If you do the swap be aware the Suntour derailleurs use more cable travel so your shift levers will move further (not an issue but can be surprising at first) and the fronts are “normal top” so you pull the lever to shift down to the smaller sprocket (lower gear).
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Old 11-21-23, 07:44 AM
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Originally Posted by markk900
Front absolutely: I found an almost completely unmolested AO-8 for my wife and the front derailleur could barely handle the 52/36 change so she never used it; a spare Shimano 600 Arabesque and it shifts quite well; the rear not quite as big a difference but if you have to replace even parts of the simplex the V-GT and V-GT Luxe are cheap and plentiful.

If you do the swap be aware the Suntour derailleurs use more cable travel so your shift levers will move further (not an issue but can be surprising at first) and the fronts are “normal top” so you pull the lever to shift down to the smaller sprocket (lower gear).
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IIRC only the MAEDA Spirt, Compe-V & SL model front mechs are "top normal"

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Old 11-21-23, 08:35 AM
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Unfortunately for me markk900 by the time you posted I had already bought some Simplex derailleurs off of ebay. Somewhat committed at this point.

My kids are on Thanksgiving break from school this week, so my bike mechanic-ing is limited. My LBS and Co-op are late morning openers and I haven't made the time to reach out to them to help with cold setting the fork. My number one choice is my LBS. I've become a familiar face at the back of the store by the repair shop. The head mechanic Bob has been a big help these past few months. I think he enjoys hearing about my (mis)adventures in wrenching on older bikes. Because all I see in the shop are decades newer bicycles.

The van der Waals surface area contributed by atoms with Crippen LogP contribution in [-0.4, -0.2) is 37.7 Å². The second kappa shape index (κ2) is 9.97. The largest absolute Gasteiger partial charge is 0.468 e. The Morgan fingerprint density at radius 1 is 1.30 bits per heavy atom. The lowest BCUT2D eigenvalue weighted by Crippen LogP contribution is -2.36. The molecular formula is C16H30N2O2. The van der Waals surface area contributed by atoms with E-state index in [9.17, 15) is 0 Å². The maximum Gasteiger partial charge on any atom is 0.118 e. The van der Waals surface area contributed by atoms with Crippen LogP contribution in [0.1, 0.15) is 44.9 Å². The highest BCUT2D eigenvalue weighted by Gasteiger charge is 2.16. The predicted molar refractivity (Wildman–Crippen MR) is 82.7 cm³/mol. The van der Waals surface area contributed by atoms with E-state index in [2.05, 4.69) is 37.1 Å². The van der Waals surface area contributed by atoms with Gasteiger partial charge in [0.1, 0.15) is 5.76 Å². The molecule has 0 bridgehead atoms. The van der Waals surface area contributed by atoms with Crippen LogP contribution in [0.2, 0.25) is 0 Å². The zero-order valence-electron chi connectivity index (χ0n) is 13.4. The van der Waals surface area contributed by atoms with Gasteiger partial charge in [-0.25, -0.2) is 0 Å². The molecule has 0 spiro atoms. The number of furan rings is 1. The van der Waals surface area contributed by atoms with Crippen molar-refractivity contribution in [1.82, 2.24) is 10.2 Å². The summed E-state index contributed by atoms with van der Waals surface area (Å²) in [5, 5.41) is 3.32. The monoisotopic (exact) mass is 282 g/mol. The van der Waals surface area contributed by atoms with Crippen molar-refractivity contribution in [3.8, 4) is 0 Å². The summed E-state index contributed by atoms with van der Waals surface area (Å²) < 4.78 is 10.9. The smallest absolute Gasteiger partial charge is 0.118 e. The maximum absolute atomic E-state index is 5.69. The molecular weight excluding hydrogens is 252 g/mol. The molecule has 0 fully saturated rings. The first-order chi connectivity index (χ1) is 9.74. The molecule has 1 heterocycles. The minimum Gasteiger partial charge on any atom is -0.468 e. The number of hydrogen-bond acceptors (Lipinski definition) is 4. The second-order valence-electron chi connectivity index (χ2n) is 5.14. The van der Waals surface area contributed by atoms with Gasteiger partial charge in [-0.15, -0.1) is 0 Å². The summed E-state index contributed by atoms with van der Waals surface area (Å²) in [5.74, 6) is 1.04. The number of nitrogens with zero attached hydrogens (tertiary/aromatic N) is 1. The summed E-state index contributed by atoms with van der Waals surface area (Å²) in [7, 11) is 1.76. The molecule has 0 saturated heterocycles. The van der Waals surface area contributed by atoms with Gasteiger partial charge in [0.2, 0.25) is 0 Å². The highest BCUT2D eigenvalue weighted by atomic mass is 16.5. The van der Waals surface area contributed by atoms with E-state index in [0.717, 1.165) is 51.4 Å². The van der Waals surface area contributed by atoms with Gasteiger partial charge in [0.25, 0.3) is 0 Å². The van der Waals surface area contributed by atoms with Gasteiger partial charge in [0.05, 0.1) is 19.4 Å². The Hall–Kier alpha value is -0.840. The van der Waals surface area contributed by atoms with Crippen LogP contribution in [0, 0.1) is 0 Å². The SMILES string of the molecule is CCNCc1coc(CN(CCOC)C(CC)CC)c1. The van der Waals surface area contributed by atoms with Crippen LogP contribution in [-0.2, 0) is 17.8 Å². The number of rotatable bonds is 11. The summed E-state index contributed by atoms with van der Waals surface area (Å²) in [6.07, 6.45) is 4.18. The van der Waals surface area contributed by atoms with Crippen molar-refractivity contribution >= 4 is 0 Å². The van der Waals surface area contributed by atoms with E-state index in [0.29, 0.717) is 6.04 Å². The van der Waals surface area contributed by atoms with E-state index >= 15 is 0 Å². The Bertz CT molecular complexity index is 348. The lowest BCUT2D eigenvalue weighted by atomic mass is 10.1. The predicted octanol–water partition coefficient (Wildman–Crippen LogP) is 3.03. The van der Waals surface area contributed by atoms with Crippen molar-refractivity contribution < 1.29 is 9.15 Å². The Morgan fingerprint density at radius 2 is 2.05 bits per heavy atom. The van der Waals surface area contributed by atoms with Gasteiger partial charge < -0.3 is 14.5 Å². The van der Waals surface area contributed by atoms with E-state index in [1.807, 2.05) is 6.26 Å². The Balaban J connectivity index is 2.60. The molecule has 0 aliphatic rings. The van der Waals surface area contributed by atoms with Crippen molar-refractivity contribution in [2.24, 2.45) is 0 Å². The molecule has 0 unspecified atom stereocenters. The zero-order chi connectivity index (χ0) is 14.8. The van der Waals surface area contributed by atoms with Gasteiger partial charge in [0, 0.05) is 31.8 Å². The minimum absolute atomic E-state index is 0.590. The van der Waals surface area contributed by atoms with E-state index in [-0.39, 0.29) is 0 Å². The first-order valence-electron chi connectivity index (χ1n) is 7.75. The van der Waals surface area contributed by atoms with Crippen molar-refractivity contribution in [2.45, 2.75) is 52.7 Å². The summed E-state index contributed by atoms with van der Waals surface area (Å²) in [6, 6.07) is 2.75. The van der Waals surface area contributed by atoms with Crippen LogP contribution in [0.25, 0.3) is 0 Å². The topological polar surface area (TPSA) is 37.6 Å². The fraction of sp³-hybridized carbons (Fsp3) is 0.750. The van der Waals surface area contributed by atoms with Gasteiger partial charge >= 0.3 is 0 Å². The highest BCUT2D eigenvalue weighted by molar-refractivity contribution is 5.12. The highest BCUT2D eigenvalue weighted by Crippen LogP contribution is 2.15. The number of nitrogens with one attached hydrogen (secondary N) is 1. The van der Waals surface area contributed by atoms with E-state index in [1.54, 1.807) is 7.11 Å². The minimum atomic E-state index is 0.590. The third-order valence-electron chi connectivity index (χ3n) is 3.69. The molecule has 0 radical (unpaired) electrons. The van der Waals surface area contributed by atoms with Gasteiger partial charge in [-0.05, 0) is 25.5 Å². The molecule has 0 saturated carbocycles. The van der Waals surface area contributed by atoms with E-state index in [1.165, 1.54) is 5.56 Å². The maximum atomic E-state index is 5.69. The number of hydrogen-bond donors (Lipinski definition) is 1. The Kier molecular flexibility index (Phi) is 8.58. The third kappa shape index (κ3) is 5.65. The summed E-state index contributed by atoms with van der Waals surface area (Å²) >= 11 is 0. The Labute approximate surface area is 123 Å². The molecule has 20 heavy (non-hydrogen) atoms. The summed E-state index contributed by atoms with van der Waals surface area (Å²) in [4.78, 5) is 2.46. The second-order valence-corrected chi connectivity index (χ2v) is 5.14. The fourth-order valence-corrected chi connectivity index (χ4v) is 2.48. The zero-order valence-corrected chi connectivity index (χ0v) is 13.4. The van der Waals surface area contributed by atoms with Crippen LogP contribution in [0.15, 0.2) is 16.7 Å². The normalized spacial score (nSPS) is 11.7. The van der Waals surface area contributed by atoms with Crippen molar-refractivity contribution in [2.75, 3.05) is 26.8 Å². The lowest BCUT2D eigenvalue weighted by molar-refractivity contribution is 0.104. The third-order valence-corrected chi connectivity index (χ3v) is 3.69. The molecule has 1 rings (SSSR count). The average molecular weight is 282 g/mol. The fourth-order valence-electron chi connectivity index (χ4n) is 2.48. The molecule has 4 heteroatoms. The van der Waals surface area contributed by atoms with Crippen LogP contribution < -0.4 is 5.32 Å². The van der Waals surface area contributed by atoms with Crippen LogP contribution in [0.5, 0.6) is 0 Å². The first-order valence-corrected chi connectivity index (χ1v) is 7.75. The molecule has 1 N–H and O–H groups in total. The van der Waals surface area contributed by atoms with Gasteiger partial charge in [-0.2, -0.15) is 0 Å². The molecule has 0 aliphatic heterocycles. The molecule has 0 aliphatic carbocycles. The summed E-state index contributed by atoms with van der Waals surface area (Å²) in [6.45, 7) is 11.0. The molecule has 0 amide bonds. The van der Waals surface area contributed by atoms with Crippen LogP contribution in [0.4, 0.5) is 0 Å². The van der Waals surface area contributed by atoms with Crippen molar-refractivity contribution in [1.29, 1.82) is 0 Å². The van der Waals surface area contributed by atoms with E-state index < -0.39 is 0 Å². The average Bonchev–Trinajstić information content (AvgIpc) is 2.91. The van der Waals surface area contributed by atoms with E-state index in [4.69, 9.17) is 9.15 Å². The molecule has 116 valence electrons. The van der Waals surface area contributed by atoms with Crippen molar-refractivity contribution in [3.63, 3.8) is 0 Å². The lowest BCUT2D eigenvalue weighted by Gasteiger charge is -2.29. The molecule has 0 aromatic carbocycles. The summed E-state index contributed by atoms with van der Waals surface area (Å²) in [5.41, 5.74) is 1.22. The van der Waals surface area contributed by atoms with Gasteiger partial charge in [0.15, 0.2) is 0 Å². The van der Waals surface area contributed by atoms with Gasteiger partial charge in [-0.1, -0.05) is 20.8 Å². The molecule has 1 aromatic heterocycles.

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Old 11-21-23, 09:20 AM
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Brett: you’ll be fine with the simplex derailleurs; millions of bike boom bikes had them. I did notice your (wife’s) bike has the more normal 52/40 combo up front and so the front simplex will strain less; and with practice the rear can shift very smoothly.

juvela : you are as usual correct! My experience is primarily comp-v and SL so *assumed* the rest of the line was also “top normal”…. Checked a BlueLine I have and yup it’s “normal normal “ 😁

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Old 11-21-23, 11:03 AM
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I decided before I get too deep with the wheel replacement that I better pull an axle and check the health of the cups, cones and bearings.

I worked on the front wheel. The old grease was a thick grey colored paste. Not a good color. The cones have some ugly bearing tracks. I went ahead and cleaned and relubed.

The axle spins nicely. I set the bearing tension using a method I read somewhere; using the QR skewer sans springs with the box end of a 10mm wrench to simulate installation in the dropouts. No play in the axles and holding the wrench and skewer handle in one hand at a 2 mph roll the wheel spins seemingly effortlessly and to infinity.



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Old 11-21-23, 11:39 AM
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good job!

cones pitted so you may wish to be on the lookout for a new set

you may wish to check the forum posts on these hubs made by member verktyg mentioned previously

in case anyone asks your hubs are the G3 version which launched in 'lxxiii

heart symbol spoke logo be an "unknown" -

https://www.mrrabbit.net/docs/spokeheads/main.html

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metric gear block 13-32 5V from member:

French parts garage sale, stronglight, lyotard, mafac, etc


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Last edited by juvela; 11-21-23 at 04:13 PM. Reason: addition
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Old 11-24-23, 02:36 PM